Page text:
Acklam, East Riding

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East Riding
Grid reference: SE784617
Location: 54°2’43"N, 0°48’14"W
Population: 168
Post town: Malton
Postcode: YO17
Local Government
Council: Ryedale
Thirsk and Malton

Acklam is a small village in the East Riding of Yorkshire, about twelve miles north-east of York city centre and six miles south of Malton.


Acklam appears in the Domesday Book as Aclum in the East Riding. The Lord of the manor in 1066 was named as Siward and the manor comprised four ploughlands with two Lord's plough teams and a church.[1] The village lay within the ancient Wapentake of Buckrose

The etymology of the name is derived from Old English ac (oak) and leah (meadow or clearing).[2]

There are the remains of an earthwork motte and bailey castle on a ridge overlooking the village to the south.[3]


There is a church in the village dedicated to St John the Baptist. It is part of the united Parish of West Buckrose in the Deanery of Southern Ryedale along with eight other churches.[4] The church is housed in what used to be the Wesleyan Methodist Chapel, built in 1794 after the Anglican Church was demolished.[5]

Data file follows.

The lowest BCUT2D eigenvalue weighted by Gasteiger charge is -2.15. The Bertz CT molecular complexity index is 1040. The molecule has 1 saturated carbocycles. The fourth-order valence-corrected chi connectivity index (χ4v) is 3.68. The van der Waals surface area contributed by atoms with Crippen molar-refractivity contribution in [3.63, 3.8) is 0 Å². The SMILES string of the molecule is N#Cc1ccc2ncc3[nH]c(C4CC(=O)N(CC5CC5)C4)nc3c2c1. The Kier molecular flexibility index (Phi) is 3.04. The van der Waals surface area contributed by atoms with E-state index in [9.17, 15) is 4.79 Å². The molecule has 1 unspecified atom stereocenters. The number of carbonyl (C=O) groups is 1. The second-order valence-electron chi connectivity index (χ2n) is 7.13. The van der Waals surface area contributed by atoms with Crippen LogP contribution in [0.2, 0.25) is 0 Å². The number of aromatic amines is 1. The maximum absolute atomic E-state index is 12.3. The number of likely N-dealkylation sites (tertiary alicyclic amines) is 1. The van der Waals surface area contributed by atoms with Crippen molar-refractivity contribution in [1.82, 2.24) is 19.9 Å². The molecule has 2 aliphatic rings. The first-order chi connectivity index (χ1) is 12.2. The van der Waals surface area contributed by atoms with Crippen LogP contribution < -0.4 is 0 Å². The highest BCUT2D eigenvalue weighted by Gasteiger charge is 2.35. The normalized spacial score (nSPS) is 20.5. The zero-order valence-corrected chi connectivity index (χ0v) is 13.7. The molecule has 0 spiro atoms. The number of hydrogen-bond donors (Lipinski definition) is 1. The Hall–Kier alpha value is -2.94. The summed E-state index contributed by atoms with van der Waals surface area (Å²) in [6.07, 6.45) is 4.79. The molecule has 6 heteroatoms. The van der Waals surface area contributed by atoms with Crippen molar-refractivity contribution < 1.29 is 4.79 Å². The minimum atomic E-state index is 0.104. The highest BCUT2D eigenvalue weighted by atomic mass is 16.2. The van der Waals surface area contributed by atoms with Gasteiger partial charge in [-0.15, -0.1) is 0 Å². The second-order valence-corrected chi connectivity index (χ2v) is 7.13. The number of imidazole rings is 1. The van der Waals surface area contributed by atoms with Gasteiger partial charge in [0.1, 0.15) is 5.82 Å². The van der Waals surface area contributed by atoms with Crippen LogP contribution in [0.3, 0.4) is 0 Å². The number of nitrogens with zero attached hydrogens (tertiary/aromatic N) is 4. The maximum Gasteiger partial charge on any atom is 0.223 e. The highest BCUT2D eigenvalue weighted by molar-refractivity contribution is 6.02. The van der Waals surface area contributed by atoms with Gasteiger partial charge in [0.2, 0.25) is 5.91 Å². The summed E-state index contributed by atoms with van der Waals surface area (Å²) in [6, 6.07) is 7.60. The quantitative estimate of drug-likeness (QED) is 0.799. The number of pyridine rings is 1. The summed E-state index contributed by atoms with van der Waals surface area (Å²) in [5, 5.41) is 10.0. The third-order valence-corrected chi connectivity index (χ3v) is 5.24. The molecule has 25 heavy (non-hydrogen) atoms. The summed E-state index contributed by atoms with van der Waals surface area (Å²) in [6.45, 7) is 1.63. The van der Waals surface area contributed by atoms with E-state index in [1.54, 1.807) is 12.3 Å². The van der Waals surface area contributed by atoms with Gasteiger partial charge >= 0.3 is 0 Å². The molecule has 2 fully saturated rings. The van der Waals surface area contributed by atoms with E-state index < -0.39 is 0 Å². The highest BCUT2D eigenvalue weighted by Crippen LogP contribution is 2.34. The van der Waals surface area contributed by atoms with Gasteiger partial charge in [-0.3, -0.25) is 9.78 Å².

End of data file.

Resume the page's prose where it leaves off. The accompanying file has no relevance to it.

Outside links

("Wikimedia Commons" has material
about Acklam, East Riding)


  1. Acklam, East Riding in the Domesday Book
  2. Watts (2011). Cambridge Dictionary of English Place-names. Cambridge University Press. p. 2. ISBN 978-0521168557. 
  3. National Heritage List 1008209: Motte and bailey castle south of Scotland
  4. "St John the Baptist". The Church of England. Retrieved 10 December 2016. 
  5. "Parish Church". Retrieved 10 December 2016.